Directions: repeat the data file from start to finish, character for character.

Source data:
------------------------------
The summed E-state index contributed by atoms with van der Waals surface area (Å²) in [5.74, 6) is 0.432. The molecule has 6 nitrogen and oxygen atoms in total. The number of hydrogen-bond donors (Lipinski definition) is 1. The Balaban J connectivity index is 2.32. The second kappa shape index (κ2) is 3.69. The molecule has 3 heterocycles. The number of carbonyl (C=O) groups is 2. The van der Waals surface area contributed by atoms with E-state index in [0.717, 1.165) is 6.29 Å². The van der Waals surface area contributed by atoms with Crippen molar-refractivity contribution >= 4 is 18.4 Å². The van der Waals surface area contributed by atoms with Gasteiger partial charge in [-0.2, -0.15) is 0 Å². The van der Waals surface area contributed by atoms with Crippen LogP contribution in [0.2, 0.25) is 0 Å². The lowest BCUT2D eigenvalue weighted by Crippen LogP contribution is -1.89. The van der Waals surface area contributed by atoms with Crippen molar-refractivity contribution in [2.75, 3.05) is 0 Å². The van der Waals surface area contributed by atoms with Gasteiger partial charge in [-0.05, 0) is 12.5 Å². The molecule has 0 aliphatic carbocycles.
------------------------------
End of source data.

The summed E-state index contributed by atoms with van der Waals surface area (Å²) in [5.74, 6) is 0.432. The molecule has 6 nitrogen and oxygen atoms in total. The number of hydrogen-bond donors (Lipinski definition) is 1. The Balaban J connectivity index is 2.32. The second kappa shape index (κ2) is 3.69. The molecule has 3 heterocycles. The number of carbonyl (C=O) groups is 2. The van der Waals surface area contributed by atoms with E-state index in [0.717, 1.165) is 6.29 Å². The van der Waals surface area contributed by atoms with Crippen molar-refractivity contribution >= 4 is 18.4 Å². The van der Waals surface area contributed by atoms with Gasteiger partial charge in [-0.2, -0.15) is 0 Å². The van der Waals surface area contributed by atoms with Crippen LogP contribution in [0.2, 0.25) is 0 Å². The lowest BCUT2D eigenvalue weighted by Crippen LogP contribution is -1.89. The van der Waals surface area contributed by atoms with Crippen molar-refractivity contribution in [2.75, 3.05) is 0 Å². The van der Waals surface area contributed by atoms with Gasteiger partial charge in [-0.05, 0) is 12.5 Å². The molecule has 0 aliphatic carbocycles.